The Bank of England will be withdrawing legal tender status of the paper £20 and £50 notes after 30 September 2022, and we are encouraging anyone who has these at home to spend or deposit them at their bank or Post Office.
There are approximately £9 billion worth of paper £20 and £15 billion worth of paper £50 notes still in circulation. As they are returned to the Bank of England, these are being replaced with the new polymer £20 notes featuring J.M.W. Turner, and polymer £50 notes featuring Alan Turing. After 30 September 2022, the new polymer notes will be the only ones with legal tender status.
After 30 September 2022 people with a UK bank account will still be able to deposit withdrawn notes into their account. Some Post Offices may also accept withdrawn notes as payment for goods and services or as a deposit to an account accessed via them.
The Bank of England will continue to exchange all withdrawn notes. For more information on this please see our Exchanging old banknotes page.
Speaking ahead of the date, the Bank of England’s Chief Cashier Sarah John said “In recent years we have been changing our banknotes from paper to polymer because this makes them more difficult to counterfeit, and means they are more durable. The polymer £20 featuring the artist J.M.W. Turner, and the polymer £50 featuring the scientist Alan Turing are now in wide circulation, and we are in the process of withdrawing their paper equivalents. So we want to remind the public that they have one year from today to spend their paper banknotes.”
The new polymer £20 was first issued on 20 February 2020, and the polymer £50 note was first issued on 23 June 2021. These notes complete the Bank of England’s first polymer series. The introduction of polymer banknotes allows for a new generation of security features which make them even harder to counterfeit. The notes are also resistant to dirt and moisture and so remain in better condition for longer. These notes also have tactile features that allow the blind and partially sighted to use them.
- Images of Bank of England banknotes can be found on the Bank’s Flickr site.
- Sarah John, Chief Cashier, is available for interview. Please submit any requests to the Bank’s Press Office on email@example.com.
- The Smith and Boulton and Watt notes are being withdrawn under authority given to the Bank by virtue of Section 1 (5) of the Currency and Banknotes Act 1954.
- 'Legal tender' means that if a debtor pays in legal tender the exact amount they owe under the terms of a contract, they have a good defence in law if they are subsequently sued for non-payment of the debt. In practice, the concept of 'legal tender' does not govern the acceptability of banknotes as a means of payment. This is essentially a matter for agreement between the parties involved.
- Paper £20 notes started to be withdrawn from circulation on 20 February 2020, when the polymer £20 entered circulation. Paper £50 notes started to be withdrawn on 23 June 2021, when the polymer £50 note entered circulation. Therefore there has been less time to withdraw these paper £50 notes, and more remain in circulation relative to the paper £20 notes.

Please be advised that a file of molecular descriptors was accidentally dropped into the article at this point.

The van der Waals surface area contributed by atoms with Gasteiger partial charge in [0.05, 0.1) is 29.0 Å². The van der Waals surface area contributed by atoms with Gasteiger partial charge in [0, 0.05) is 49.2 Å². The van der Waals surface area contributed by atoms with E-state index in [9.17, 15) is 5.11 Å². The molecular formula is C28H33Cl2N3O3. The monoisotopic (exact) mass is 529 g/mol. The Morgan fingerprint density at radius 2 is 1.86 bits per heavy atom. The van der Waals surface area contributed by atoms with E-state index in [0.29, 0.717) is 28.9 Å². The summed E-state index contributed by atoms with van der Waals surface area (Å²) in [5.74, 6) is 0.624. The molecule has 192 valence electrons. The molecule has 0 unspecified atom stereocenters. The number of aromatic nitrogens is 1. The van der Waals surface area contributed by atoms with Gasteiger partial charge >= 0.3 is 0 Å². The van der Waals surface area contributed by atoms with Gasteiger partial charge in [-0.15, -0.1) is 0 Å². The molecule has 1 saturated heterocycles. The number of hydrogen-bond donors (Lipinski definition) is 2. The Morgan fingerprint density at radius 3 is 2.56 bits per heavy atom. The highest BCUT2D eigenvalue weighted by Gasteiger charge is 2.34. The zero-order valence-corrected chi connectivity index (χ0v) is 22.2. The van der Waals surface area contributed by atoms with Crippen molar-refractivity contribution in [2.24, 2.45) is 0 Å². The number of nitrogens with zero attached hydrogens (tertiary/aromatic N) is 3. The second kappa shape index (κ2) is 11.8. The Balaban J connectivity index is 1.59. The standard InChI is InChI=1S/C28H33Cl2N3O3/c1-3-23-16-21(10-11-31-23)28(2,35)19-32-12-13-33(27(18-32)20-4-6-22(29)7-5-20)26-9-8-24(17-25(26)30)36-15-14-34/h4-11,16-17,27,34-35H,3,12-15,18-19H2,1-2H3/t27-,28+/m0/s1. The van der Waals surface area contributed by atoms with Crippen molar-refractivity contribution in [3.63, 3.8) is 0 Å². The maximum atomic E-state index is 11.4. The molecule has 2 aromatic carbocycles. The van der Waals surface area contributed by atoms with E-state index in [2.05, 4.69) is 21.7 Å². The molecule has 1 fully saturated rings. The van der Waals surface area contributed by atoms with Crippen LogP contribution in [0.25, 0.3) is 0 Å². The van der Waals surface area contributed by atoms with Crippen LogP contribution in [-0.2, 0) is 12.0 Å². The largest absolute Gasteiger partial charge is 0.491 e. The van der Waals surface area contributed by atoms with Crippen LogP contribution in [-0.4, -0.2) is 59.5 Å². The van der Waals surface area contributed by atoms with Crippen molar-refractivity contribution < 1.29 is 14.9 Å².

- Clydesdale Bank, Royal Bank of Scotland and Bank of Scotland are also in the process of withdrawing their paper £20 and £50 notes and suggest that retailers and the public spend or deposit these notes by 30 September 2022 as well.
- Turner was revealed as the character for the £20 note in April 2016. The selection of Turner is the first time the Bank of England has used the more open and transparent character selection process announced in December 2013. The process began in early 2015 with the formation of the Banknote Character Advisory Committee which as its first act selected the visual arts field. This was followed by a two month nomination period in summer 2015 during which members of the public could suggest a figure from the visual arts. The Bank received 29,701 nominations covering 590 eligible characters. The Committee, with input from public focus groups, then produced a shortlist which it discussed in detail with the Governor who made the final decision.
- Turing was revealed as the character for the £50 note in July 2019. Alan Turing was chosen following the Bank’s character selection process including advice from scientific experts. In 2018, the Banknote Character Advisory Committee chose to celebrate the field of science on the £50 note and this was followed by a six week public nomination period. The Bank received a total of 227,299 nominations, covering 989 eligible characters. The Committee considered all the nominations before deciding on a shortlist of 12 options, which were put to the then Governor Mark Carney for him to make the final decision.
- Old series Bank of England notes can be presented for exchange either in person at the Bank’s premises in London, or sent by post (at the sender’s risk) to: Dept NEX, Bank of England, Threadneedle Street, London EC2R 8AH. For further details, please see the Bank of England website.